Until the first World War, few Britons would have put the common interest in survival high on any list of the ties that bind. First place would have been given to the economic benefits. Stress would have been placed on the value of Britain as the chief market, or even the only one, for Canada’s grain, Australia’s wool and wheat and meat, New Zealand’s butter and lamb, Ireland’s butter and bacon, and so forth. Emphasis would have been laid on the abundance of capital in London waiting to be lent to the colonies at a lower rate of interest than they would have to pay in any other money market. Britain’s position as a source of labor supply, an efficient operator of ships, and a world banker would have been mentioned. In return the colonies would have emphasized their value to Britain as buyers of a third of its exports and pointed to the tariff preferences they gave its goods.

This kind of talk would be more common overseas than in Britain. The British knew that their- prosperity rested on a world economy, on buying and selling and shipping everywhere. And they knew that the overseas empire was only part—a third perhaps—of that “everywhere.”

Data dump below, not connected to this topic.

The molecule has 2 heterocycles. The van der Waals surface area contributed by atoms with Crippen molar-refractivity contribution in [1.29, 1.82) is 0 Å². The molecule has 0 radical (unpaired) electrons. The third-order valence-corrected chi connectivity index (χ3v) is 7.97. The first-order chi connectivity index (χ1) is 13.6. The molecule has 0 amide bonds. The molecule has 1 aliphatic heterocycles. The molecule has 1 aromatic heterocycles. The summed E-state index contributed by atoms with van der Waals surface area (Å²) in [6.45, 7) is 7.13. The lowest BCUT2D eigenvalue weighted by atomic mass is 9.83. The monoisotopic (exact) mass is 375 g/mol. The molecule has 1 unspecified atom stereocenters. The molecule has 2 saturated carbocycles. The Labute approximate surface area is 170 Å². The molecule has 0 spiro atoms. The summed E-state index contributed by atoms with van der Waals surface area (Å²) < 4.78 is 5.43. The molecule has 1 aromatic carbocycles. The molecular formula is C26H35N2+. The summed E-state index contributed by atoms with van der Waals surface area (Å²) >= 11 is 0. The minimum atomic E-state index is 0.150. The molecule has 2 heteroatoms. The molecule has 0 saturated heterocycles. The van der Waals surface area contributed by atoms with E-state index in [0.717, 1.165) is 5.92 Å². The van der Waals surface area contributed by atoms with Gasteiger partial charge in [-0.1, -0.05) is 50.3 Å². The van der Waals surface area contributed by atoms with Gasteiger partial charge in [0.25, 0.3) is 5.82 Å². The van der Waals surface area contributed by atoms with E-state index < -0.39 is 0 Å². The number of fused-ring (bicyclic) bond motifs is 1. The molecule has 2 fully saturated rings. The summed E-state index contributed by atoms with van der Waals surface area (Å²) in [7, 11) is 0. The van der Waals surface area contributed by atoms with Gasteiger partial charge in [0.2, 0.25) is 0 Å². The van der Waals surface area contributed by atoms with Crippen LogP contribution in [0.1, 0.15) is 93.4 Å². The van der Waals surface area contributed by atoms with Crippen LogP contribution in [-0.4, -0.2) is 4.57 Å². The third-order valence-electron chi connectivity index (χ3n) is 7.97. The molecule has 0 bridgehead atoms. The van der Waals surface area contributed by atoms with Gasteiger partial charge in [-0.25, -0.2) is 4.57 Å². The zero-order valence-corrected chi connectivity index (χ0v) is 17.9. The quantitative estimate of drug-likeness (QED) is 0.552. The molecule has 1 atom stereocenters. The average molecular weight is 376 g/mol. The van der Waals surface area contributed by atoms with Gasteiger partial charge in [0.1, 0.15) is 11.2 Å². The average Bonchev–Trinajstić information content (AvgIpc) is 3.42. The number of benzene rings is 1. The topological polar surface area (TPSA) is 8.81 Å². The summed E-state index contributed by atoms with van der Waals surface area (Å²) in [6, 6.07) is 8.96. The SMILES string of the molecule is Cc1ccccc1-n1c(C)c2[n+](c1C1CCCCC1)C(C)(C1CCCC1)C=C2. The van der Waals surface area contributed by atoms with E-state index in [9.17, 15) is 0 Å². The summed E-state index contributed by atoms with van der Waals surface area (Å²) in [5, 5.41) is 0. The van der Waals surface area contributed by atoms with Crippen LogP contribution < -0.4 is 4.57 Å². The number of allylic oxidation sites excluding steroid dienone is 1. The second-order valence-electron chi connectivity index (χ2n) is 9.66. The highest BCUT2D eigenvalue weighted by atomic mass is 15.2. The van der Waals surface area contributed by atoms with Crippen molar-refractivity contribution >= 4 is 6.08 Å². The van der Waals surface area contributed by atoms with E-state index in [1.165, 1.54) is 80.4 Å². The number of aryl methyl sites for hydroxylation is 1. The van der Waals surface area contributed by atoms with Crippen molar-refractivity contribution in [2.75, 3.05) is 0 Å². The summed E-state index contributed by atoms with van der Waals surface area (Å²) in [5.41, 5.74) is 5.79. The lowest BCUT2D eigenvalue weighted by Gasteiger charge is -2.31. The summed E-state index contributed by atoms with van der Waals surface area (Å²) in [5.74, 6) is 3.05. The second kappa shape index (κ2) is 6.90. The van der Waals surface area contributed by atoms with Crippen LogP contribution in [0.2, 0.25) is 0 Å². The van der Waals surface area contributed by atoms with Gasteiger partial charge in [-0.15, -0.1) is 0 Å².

What of “Empire Preference”?

But when war and then depression shrank the world trade area and many foreign markets dwindled, the British got around to believing that the relationship between empire and commerce was a fact not to be ignored. In the Ottawa Conference of 1932 Britain joined with the others in making bargains by which each agreed to give the other preference over foreign competitors. Jointly they sought to compensate for the loss of foreign markets by stimulating markets within the family.

The last ten years, have shown that the Commonwealth as an association of traders and of fighters is not enough. It soon became apparent that trade with the outside world was too important to most of the Commonwealth members to be injured for the sake of preferential deals between the six nations. This realization came just when we were discovering that trade with the Commonwealth was too important to be hit as we had hit it with our high tariff of 1930. The British communities were buying over 40 percent of our exports and furnishing us with 35 percent of our imports. When our tariff cut down their sales to us, it equally damaged their ability to buy from us and helped drive them to seek compensation in the Ottawa pacts. Hence in 1935 we negotiated a trade agreement with Canada and in 1938 one with Britain, by which we made it a bit easier for those countries to sell goods to us and therefore to buy from us. The days of imperial preferences seemed to be coming to an end. The Commonwealth recognized that it lived and traded in the world; and so did we.